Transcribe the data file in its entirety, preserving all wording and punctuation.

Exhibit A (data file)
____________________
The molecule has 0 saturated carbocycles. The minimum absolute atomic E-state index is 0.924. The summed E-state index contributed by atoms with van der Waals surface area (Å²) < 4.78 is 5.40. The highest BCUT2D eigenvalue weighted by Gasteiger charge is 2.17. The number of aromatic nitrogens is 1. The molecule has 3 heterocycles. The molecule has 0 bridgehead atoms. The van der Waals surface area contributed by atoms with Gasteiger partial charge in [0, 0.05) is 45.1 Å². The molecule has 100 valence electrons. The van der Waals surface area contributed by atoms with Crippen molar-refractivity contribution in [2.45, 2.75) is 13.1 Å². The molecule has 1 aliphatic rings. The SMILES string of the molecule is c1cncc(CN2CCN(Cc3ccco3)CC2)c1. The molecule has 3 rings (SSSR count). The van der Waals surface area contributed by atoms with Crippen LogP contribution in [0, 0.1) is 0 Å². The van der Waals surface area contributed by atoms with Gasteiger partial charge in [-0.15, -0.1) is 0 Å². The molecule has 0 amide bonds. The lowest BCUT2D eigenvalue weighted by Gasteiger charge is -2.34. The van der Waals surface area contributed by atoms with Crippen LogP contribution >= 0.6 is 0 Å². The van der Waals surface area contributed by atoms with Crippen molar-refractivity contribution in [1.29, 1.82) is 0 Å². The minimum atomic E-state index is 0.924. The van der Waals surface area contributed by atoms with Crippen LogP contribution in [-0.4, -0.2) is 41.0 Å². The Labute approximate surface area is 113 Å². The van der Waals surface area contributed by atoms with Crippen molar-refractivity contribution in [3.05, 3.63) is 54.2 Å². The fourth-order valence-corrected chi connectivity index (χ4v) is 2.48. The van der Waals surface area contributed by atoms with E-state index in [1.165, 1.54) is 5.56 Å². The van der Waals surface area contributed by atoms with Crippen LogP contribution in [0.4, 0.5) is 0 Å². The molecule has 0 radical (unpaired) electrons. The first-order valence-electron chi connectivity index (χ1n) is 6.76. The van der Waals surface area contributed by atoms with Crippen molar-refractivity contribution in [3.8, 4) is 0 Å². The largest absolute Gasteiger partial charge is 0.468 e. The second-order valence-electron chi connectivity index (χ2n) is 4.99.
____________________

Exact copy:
The molecule has 0 saturated carbocycles. The minimum absolute atomic E-state index is 0.924. The summed E-state index contributed by atoms with van der Waals surface area (Å²) < 4.78 is 5.40. The highest BCUT2D eigenvalue weighted by Gasteiger charge is 2.17. The number of aromatic nitrogens is 1. The molecule has 3 heterocycles. The molecule has 0 bridgehead atoms. The van der Waals surface area contributed by atoms with Gasteiger partial charge in [0, 0.05) is 45.1 Å². The molecule has 100 valence electrons. The van der Waals surface area contributed by atoms with Crippen molar-refractivity contribution in [2.45, 2.75) is 13.1 Å². The molecule has 1 aliphatic rings. The SMILES string of the molecule is c1cncc(CN2CCN(Cc3ccco3)CC2)c1. The molecule has 3 rings (SSSR count). The van der Waals surface area contributed by atoms with Crippen LogP contribution in [0, 0.1) is 0 Å². The van der Waals surface area contributed by atoms with Gasteiger partial charge in [-0.15, -0.1) is 0 Å². The molecule has 0 amide bonds. The lowest BCUT2D eigenvalue weighted by Gasteiger charge is -2.34. The van der Waals surface area contributed by atoms with Crippen LogP contribution >= 0.6 is 0 Å². The van der Waals surface area contributed by atoms with Crippen molar-refractivity contribution in [1.29, 1.82) is 0 Å². The minimum atomic E-state index is 0.924. The van der Waals surface area contributed by atoms with Crippen LogP contribution in [-0.4, -0.2) is 41.0 Å². The Labute approximate surface area is 113 Å². The van der Waals surface area contributed by atoms with Crippen molar-refractivity contribution in [3.05, 3.63) is 54.2 Å². The fourth-order valence-corrected chi connectivity index (χ4v) is 2.48. The van der Waals surface area contributed by atoms with E-state index in [1.165, 1.54) is 5.56 Å². The van der Waals surface area contributed by atoms with Crippen LogP contribution in [0.4, 0.5) is 0 Å². The molecule has 0 radical (unpaired) electrons. The first-order valence-electron chi connectivity index (χ1n) is 6.76. The van der Waals surface area contributed by atoms with Crippen molar-refractivity contribution in [3.8, 4) is 0 Å². The largest absolute Gasteiger partial charge is 0.468 e. The second-order valence-electron chi connectivity index (χ2n) is 4.99.